:: Volume 4, Number 3 and 4 (8-2016) ::
Journal of Surgery and Trauma 2016, 4(3 and 4): 33-37 Back to browse issues page
The Effect of Dexamethasone in Reducing PropofolInjection Pain in 6 to 13-Year-Old Children Undergoing AdenotonsillectomySurgery: A Double-Blind Clinical Trial
Seyyed Hassan Karbasi, Pooya Derakhshan, Hossein Hashemi
Bachelor of Anesthesiology, Student Research Committee, Birjand University of Medical Sciences, Birjand, Iran
Abstract:   (221 Views)
Introduction: Propofol is a popular intravenous anesthetic and a quick inducer of anesthesia with quick recovery. However, its downside lies with pain and discomfort during intravenous injections when injected in small blood vessels in the back of the hand, which prevails in 85% of children. This study investigates the effect of Dexamethasone in reducing propofol injection pain in children.
Methods: In this double-blind clinical trial, 50 children aged from 6 to 13 years undergoing elective Adenotonsillectomy in Birjand-based Valiasr Hospital were randomly assigned into case and control groups. Intravenouscannulation was performed with intravenous cannula No. 22 on hands of all participants. Under similar conditions, 0.2 mg (oral) Midazolam as premedication and 20 ml of juice were administered for all the patients two hours before surgery. The same volume of Dexamethasone and normal saline (0.15 mg/Kg) was injected in the case and control groups, respectively. Immediately after, 20% of anesthesia induction dose of propofol (1%) was injected on all patients following which injection pain severity was measured using the Face Pain Scale (FPS) on a scale from 0 to 10. The remaining doses of propofol, Atracurium, and Fentanyl were subsequently injected whereby the anesthesia process was completed. The collected data were analyzed in SPSS-17 using t-test, Mann-Whitney, Fisher, and McNemar’s tests. The significance level was set at P<0.05.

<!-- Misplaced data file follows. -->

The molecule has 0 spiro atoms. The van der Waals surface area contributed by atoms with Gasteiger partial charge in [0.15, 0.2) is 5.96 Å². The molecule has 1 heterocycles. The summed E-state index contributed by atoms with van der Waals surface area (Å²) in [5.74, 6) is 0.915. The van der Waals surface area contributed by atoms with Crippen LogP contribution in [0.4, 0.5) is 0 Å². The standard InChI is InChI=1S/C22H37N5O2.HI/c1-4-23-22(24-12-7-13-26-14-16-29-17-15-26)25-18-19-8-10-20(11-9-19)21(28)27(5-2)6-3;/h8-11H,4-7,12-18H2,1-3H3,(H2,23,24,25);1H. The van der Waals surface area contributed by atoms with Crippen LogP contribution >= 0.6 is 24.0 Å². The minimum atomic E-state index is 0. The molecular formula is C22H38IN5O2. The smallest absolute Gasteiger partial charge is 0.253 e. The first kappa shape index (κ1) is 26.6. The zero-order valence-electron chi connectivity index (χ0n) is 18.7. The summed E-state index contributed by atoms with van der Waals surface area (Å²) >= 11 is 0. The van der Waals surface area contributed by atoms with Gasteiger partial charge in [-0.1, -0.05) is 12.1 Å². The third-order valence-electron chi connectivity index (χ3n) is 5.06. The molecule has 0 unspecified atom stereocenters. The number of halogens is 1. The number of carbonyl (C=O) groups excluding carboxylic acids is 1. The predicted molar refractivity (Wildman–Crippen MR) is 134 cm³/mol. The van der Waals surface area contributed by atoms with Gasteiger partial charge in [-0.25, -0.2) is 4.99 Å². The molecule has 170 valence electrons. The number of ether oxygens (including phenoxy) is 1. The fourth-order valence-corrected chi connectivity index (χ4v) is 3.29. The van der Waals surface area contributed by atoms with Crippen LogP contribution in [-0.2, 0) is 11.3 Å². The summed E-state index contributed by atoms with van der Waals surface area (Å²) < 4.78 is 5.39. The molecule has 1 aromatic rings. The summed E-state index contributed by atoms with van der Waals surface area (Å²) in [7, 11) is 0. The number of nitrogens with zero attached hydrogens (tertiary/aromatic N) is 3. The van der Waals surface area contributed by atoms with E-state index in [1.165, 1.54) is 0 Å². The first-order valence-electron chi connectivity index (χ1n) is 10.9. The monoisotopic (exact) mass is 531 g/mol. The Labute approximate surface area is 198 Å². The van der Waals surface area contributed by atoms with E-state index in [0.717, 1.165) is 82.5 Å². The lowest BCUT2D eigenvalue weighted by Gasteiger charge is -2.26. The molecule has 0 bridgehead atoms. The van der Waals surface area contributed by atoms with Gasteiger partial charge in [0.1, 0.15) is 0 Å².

Results: Half of the participants were female. Pain severity rates were 4.32±4.89 and 6.48±1.76 in case and control groups, respectively. The results showed that pain severity was significantly greater in the controls than the cases. Heart rate increased in both groups after intervention (p <0.001). In terms of drug injection complication, three cases were reported in the control group, while there was only one patient in the cases with a significant difference between the groups according to Fisher and McNemar tests.
Conclusions: Dexamethasone can be used as an effective and routine drug in the operating room to reduce propofol injection pain in children before the induction dose of propofol, hence increased satisfaction of children from anesthesia.
Keywords: Propofol, Pain, Dexamethasone, Child, Tonsillectomy
Full-Text [PDF 594 kb]   (120 Downloads)    
Type of Study: Research | Subject: Anesthesia
Received: 2017/01/21 | Accepted: 2017/08/4 | Published: 2017/08/4



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Volume 4, Number 3 and 4 (8-2016) Back to browse issues page